In the aftermath of World War II, the United States took the lead in creating a mechanism for world peace through international cooperation. The United Nations was designed to foster a common body of international law through its charter and the Universal Declaration of Human Rights. The UN's commitment to peace and justice helped earn the US broad respect and praise.
The post-9/11 era has witnessed a radical departure from the rule of law as embodied in the UN Charter and related documents. From the presidency of George W. Bush to the present, the US government has intervened more frequently in other countries – unilaterally, covertly, and often without reference to international legal norms. The Central Intelligence Agency has assumed paramilitary functions and operates what may be called a “gameboy war” with its drone program.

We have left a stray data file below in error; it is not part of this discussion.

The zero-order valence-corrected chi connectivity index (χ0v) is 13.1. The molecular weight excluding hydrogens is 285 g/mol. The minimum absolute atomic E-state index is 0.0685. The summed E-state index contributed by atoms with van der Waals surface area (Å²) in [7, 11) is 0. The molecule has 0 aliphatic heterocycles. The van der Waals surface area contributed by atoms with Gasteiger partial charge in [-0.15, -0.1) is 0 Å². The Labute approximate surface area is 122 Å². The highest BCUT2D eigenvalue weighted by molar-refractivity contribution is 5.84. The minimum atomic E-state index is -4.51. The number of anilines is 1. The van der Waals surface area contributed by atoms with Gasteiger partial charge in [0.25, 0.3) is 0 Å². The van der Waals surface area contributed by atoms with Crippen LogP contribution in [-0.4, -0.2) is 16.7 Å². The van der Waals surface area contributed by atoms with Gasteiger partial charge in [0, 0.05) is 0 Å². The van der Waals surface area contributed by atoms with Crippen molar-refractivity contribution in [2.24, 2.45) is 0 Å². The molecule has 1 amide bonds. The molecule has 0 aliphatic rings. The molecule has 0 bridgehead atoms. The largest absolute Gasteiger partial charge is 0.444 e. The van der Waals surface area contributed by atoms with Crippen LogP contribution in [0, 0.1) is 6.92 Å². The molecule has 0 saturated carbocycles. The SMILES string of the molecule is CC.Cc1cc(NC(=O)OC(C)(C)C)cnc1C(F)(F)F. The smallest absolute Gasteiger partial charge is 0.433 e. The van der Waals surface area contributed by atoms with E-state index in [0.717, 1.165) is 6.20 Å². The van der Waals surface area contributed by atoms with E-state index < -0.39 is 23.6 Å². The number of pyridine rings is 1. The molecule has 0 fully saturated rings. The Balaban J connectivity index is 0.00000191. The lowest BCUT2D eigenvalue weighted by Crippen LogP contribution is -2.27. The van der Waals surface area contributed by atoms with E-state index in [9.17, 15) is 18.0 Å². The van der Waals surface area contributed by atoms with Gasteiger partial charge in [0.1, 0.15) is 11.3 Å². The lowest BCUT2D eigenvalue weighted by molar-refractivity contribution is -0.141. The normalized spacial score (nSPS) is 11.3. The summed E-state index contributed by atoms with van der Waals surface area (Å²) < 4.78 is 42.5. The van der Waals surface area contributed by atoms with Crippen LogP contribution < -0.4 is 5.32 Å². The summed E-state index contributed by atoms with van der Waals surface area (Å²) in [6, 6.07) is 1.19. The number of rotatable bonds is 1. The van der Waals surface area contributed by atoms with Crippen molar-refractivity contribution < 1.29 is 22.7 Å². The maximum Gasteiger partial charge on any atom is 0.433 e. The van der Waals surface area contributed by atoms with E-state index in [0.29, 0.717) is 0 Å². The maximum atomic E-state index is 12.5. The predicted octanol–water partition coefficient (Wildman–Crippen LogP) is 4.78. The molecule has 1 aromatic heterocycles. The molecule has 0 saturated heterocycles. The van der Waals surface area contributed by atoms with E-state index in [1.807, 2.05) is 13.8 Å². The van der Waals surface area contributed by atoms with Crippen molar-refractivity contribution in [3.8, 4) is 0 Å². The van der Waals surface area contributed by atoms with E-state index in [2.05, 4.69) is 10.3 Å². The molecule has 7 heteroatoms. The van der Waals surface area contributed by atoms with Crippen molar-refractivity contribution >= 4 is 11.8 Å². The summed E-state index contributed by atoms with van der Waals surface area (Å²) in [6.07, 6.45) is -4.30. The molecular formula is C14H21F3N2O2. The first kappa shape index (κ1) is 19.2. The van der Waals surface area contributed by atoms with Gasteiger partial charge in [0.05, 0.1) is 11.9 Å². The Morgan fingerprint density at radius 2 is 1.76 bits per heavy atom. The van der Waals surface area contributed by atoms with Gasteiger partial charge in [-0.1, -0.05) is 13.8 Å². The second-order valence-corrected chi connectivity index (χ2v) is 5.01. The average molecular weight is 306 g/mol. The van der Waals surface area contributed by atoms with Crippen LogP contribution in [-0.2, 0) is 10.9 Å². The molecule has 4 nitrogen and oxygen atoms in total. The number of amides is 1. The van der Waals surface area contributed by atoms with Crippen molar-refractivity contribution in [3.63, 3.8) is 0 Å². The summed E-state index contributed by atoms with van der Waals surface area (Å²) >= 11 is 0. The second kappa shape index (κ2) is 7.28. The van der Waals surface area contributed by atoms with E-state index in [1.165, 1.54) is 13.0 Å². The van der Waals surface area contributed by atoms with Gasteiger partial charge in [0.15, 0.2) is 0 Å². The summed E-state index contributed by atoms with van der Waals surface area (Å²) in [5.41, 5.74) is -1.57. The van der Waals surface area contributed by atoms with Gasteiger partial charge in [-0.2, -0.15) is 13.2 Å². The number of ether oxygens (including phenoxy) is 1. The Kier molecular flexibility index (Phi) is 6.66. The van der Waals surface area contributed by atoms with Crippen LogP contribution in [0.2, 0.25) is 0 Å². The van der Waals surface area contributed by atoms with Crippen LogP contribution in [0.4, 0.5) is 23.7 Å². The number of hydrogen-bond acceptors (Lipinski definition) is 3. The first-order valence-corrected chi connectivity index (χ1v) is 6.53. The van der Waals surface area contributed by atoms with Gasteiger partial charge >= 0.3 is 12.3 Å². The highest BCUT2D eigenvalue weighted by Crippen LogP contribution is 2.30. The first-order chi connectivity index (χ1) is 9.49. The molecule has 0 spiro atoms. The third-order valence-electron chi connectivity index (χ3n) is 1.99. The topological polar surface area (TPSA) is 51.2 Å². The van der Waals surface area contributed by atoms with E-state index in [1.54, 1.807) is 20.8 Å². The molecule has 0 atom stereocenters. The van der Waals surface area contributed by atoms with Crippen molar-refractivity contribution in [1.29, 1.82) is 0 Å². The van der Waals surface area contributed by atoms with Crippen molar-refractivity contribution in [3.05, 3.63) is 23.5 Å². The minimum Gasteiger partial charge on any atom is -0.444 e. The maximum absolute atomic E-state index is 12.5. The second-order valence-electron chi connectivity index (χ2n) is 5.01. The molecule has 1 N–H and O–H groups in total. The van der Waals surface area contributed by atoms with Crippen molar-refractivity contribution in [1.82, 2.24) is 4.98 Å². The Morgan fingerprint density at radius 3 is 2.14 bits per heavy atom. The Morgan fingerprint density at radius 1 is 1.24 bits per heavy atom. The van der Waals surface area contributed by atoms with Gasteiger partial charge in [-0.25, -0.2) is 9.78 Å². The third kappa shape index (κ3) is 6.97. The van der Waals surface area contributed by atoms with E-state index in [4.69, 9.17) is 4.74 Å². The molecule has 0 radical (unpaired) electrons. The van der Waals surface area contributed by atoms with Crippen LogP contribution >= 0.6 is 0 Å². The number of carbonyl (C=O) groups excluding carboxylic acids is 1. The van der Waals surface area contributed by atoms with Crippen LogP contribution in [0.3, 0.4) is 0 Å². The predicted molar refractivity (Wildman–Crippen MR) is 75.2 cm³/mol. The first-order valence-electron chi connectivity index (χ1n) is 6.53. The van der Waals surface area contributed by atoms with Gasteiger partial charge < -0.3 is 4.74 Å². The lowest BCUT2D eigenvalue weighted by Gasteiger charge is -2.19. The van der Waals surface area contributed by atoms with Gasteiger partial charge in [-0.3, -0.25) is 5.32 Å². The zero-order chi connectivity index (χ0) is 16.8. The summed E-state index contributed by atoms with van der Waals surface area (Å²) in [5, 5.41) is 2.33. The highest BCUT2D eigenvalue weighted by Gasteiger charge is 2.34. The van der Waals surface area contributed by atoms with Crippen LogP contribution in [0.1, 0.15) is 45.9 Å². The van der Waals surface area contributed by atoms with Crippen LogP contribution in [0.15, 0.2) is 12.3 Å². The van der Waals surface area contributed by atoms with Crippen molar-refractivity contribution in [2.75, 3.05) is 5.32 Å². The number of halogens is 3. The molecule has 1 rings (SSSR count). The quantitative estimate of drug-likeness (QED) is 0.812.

Among other rationalizations for these actions, the Justice Department white paper declares: “A lethal operation against an enemy leader undertaken in national self-defense...that is authorized by an informed, high-level official...would fall within a well-established variant of the public authority justification and therefore would not be murder.” By the terms of the white paper, an American citizen with presumed ties to a terrorist organization who eludes capture anywhere in the world would seem fair game for a drone strike (or a more personal assassination). Where does that leave the Fifth Amendment and its due process requirement?